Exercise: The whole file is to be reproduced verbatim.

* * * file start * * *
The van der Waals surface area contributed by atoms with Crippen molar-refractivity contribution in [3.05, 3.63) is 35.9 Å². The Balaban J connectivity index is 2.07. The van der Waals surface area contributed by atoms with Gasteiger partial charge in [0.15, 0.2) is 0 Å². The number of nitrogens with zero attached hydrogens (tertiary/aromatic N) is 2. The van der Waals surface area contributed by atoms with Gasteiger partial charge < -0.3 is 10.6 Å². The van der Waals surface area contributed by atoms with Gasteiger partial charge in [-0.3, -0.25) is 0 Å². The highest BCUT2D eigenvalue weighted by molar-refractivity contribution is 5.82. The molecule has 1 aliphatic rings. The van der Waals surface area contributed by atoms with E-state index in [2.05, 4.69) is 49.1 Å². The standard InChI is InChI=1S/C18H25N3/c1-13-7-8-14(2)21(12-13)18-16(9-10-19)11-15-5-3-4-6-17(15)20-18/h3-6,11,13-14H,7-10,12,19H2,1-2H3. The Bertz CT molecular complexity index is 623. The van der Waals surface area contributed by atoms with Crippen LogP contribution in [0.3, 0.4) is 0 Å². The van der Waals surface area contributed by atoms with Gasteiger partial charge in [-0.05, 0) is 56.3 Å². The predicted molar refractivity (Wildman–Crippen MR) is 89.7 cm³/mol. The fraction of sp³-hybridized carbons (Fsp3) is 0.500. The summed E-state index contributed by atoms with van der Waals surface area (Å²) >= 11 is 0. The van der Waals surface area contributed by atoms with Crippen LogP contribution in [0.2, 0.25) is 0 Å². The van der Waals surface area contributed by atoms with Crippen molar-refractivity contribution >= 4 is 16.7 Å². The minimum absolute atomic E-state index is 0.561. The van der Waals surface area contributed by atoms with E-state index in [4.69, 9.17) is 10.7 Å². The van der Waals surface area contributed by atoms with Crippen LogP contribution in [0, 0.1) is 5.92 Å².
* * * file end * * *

The van der Waals surface area contributed by atoms with Crippen molar-refractivity contribution in [3.05, 3.63) is 35.9 Å². The Balaban J connectivity index is 2.07. The van der Waals surface area contributed by atoms with Gasteiger partial charge in [0.15, 0.2) is 0 Å². The number of nitrogens with zero attached hydrogens (tertiary/aromatic N) is 2. The van der Waals surface area contributed by atoms with Gasteiger partial charge < -0.3 is 10.6 Å². The van der Waals surface area contributed by atoms with Gasteiger partial charge in [-0.3, -0.25) is 0 Å². The highest BCUT2D eigenvalue weighted by molar-refractivity contribution is 5.82. The molecule has 1 aliphatic rings. The van der Waals surface area contributed by atoms with E-state index in [2.05, 4.69) is 49.1 Å². The standard InChI is InChI=1S/C18H25N3/c1-13-7-8-14(2)21(12-13)18-16(9-10-19)11-15-5-3-4-6-17(15)20-18/h3-6,11,13-14H,7-10,12,19H2,1-2H3. The Bertz CT molecular complexity index is 623. The van der Waals surface area contributed by atoms with Crippen LogP contribution in [0.3, 0.4) is 0 Å². The van der Waals surface area contributed by atoms with Gasteiger partial charge in [-0.05, 0) is 56.3 Å². The predicted molar refractivity (Wildman–Crippen MR) is 89.7 cm³/mol. The fraction of sp³-hybridized carbons (Fsp3) is 0.500. The summed E-state index contributed by atoms with van der Waals surface area (Å²) >= 11 is 0. The van der Waals surface area contributed by atoms with Crippen LogP contribution in [0.2, 0.25) is 0 Å². The van der Waals surface area contributed by atoms with Crippen molar-refractivity contribution >= 4 is 16.7 Å². The minimum absolute atomic E-state index is 0.561. The van der Waals surface area contributed by atoms with E-state index in [4.69, 9.17) is 10.7 Å². The van der Waals surface area contributed by atoms with Crippen LogP contribution in [0, 0.1) is 5.92 Å².